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Adaptive Clothing

Posted by Team FreeBelts on

Adaptivity is not what most people think about for their clothes, but there should be an increased awareness of the need for adaptive clothing. For a large and massively under-represented group of people, getting dressed is a difficult or downright impossible task. In the past it has been a struggle for people with disabilities to find clothes that fit their needs, whether that’s a pair of pants with no zipper or a shirt with enough room at the openings to wiggle into.

Fortunately, this issue has been taken up by companies like Tommy Hilfiger, which was the first fashion giant to take a radical stand for millions of people with disabilities worldwide. Last year, Tommy Hilfiger announced its partnership with Runway of Dreams, a nonprofit that makes children’s clothes that offer alternatives like magnets instead of buttons or zippers and larger leg and neck openings that make getting dressed easier. The campaign that followed this partnership gave special needs kids a chance to be a part of an industry that has not considered them up until this point.

As encouraging as it is to see that designers are taking notice and action on this issue, there is also the new issue of cost. This emerging market is still quite limited and with small pool of options typically comes a large price tag. This is why it is important to support the companies that are trying to make a difference in the lives of disabled people and help this market to further expand.

FreeBelts, a new belt brand launched last year, has done this by reaching an entire spectrum of differently-abled people. The product that FreeBelts has championed is a belt without a buckle. This kind of product can be of much use to older folks, those with mental or physical disabilities, and anyone else that just can’t stand the uncomfortable belt buckle. The brand is propelling this movement forward by offering an option that gives those with special needs a choice in what they wear because this product reaches a whole spectrum of customers and is simultaneously focused on being functional and trendy.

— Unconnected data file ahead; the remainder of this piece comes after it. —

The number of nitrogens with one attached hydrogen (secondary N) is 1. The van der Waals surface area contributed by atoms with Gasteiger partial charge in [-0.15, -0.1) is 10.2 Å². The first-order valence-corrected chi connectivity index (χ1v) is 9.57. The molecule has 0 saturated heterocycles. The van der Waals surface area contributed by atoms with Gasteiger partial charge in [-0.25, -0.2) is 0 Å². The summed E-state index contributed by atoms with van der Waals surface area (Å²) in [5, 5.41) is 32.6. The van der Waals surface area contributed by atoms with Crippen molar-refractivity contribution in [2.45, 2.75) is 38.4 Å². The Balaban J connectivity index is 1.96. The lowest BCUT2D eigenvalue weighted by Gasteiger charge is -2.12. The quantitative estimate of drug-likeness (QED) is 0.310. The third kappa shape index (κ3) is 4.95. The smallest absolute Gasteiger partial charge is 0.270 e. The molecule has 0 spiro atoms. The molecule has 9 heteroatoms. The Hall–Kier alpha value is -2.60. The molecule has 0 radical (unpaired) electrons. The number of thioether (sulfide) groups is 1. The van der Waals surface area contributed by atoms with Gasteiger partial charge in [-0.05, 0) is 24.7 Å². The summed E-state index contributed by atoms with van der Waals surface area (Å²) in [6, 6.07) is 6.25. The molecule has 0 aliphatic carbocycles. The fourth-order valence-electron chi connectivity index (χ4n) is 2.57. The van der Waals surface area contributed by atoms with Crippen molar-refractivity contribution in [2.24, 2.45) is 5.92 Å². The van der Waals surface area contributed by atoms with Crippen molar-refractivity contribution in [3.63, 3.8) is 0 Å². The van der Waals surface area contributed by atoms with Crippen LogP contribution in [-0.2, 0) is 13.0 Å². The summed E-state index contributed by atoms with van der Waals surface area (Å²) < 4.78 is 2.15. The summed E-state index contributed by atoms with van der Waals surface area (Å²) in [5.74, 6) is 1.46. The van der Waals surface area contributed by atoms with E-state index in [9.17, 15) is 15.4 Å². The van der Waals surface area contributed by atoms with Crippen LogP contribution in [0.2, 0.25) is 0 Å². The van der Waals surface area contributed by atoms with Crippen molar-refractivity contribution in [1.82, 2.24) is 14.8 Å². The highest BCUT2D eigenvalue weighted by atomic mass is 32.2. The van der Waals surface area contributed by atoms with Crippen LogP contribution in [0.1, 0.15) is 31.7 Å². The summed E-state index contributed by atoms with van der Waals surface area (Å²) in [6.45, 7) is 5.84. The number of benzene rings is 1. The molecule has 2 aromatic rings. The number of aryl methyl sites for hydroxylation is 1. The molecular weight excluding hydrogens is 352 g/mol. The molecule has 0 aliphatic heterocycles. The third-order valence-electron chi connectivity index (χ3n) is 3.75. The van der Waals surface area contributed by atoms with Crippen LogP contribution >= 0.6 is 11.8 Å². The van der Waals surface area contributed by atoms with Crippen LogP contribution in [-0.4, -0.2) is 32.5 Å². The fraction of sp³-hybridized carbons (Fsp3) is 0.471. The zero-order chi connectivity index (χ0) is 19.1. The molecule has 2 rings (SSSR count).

One customer named Kristy said, “I have two special need teens at home and they hate belts. I bought them each one of these and they love them...Anything to make our lives a little easier is always something I want to share and brag about!” Another happy customer Sandy wrote, “Great for a child with special needs! This is the best belt ever!  I bought this for my son who is disabled… Thank you for making such a great product.”

The fashion industry has begun to embrace people of all different appearances and abilities, and it is a beautiful thing to behold. Thanks to companies like Tommy Hilfiger and FreeBelts, people of all ages and abilities can enjoy a product that can make their day easier. So next time you put on a pair of pants, a shirt, or a belt, remember that simple parts of a routine for one person could be a source of great frustration for another. That is why we need more inclusive and adoptive items in the fashion world.

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